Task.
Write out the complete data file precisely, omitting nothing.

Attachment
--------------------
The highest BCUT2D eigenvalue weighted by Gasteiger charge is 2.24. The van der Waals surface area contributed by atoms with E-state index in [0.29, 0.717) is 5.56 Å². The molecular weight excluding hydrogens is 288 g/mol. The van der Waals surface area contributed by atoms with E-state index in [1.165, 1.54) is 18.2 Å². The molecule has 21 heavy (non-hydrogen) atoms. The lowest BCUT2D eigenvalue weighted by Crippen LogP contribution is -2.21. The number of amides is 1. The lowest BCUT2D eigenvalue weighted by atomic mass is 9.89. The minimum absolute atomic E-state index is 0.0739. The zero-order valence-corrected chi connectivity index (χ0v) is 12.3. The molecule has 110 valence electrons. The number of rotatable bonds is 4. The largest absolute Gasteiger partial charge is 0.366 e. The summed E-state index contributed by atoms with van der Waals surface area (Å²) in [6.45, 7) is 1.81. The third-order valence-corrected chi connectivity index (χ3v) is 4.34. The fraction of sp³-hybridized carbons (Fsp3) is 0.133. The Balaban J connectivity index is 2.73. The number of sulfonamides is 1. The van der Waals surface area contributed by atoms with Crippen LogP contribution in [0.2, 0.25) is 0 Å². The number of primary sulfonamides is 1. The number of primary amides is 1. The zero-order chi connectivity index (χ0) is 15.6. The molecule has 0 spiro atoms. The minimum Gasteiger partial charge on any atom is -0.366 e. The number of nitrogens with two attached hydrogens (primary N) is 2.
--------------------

The highest BCUT2D eigenvalue weighted by Gasteiger charge is 2.24. The van der Waals surface area contributed by atoms with E-state index in [0.29, 0.717) is 5.56 Å². The molecular weight excluding hydrogens is 288 g/mol. The van der Waals surface area contributed by atoms with E-state index in [1.165, 1.54) is 18.2 Å². The molecule has 21 heavy (non-hydrogen) atoms. The lowest BCUT2D eigenvalue weighted by Crippen LogP contribution is -2.21. The number of amides is 1. The lowest BCUT2D eigenvalue weighted by atomic mass is 9.89. The minimum absolute atomic E-state index is 0.0739. The zero-order valence-corrected chi connectivity index (χ0v) is 12.3. The molecule has 110 valence electrons. The number of rotatable bonds is 4. The largest absolute Gasteiger partial charge is 0.366 e. The summed E-state index contributed by atoms with van der Waals surface area (Å²) in [6.45, 7) is 1.81. The third-order valence-corrected chi connectivity index (χ3v) is 4.34. The fraction of sp³-hybridized carbons (Fsp3) is 0.133. The Balaban J connectivity index is 2.73. The number of sulfonamides is 1. The van der Waals surface area contributed by atoms with Crippen LogP contribution in [0.2, 0.25) is 0 Å². The number of primary sulfonamides is 1. The number of primary amides is 1. The zero-order chi connectivity index (χ0) is 15.6. The molecule has 0 spiro atoms. The minimum Gasteiger partial charge on any atom is -0.366 e. The number of nitrogens with two attached hydrogens (primary N) is 2.